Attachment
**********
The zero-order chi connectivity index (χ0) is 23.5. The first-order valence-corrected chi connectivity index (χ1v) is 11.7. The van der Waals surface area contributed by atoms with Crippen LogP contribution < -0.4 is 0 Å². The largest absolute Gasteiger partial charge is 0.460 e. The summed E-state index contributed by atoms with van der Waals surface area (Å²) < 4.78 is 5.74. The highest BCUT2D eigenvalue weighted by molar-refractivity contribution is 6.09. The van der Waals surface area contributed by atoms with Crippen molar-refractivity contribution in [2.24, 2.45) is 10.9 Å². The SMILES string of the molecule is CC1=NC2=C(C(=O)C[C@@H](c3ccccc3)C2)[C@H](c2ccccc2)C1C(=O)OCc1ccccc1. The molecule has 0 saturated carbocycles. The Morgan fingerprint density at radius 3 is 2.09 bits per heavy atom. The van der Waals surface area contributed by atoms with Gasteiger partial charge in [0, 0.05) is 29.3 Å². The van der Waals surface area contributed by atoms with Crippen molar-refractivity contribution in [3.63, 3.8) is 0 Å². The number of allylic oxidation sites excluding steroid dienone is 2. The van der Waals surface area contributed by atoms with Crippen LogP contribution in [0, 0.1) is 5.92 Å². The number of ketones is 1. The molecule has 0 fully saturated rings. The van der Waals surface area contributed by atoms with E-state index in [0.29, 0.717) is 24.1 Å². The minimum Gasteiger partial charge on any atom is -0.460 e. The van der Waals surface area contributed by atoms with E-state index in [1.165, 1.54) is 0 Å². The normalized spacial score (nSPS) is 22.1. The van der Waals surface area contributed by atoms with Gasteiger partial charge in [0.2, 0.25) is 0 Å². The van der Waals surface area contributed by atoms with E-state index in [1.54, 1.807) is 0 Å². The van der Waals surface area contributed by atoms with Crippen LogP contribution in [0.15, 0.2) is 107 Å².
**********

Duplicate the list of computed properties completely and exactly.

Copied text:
The zero-order chi connectivity index (χ0) is 23.5. The first-order valence-corrected chi connectivity index (χ1v) is 11.7. The van der Waals surface area contributed by atoms with Crippen LogP contribution < -0.4 is 0 Å². The largest absolute Gasteiger partial charge is 0.460 e. The summed E-state index contributed by atoms with van der Waals surface area (Å²) < 4.78 is 5.74. The highest BCUT2D eigenvalue weighted by molar-refractivity contribution is 6.09. The van der Waals surface area contributed by atoms with Crippen molar-refractivity contribution in [2.24, 2.45) is 10.9 Å². The SMILES string of the molecule is CC1=NC2=C(C(=O)C[C@@H](c3ccccc3)C2)[C@H](c2ccccc2)C1C(=O)OCc1ccccc1. The molecule has 0 saturated carbocycles. The Morgan fingerprint density at radius 3 is 2.09 bits per heavy atom. The van der Waals surface area contributed by atoms with Gasteiger partial charge in [0, 0.05) is 29.3 Å². The van der Waals surface area contributed by atoms with Crippen molar-refractivity contribution in [3.63, 3.8) is 0 Å². The number of allylic oxidation sites excluding steroid dienone is 2. The van der Waals surface area contributed by atoms with Crippen LogP contribution in [0, 0.1) is 5.92 Å². The number of ketones is 1. The molecule has 0 fully saturated rings. The van der Waals surface area contributed by atoms with E-state index in [0.29, 0.717) is 24.1 Å². The minimum Gasteiger partial charge on any atom is -0.460 e. The van der Waals surface area contributed by atoms with E-state index in [1.165, 1.54) is 0 Å². The normalized spacial score (nSPS) is 22.1. The van der Waals surface area contributed by atoms with Gasteiger partial charge in [0.2, 0.25) is 0 Å². The van der Waals surface area contributed by atoms with E-state index in [1.54, 1.807) is 0 Å². The van der Waals surface area contributed by atoms with Crippen LogP contribution in [0.15, 0.2) is 107 Å².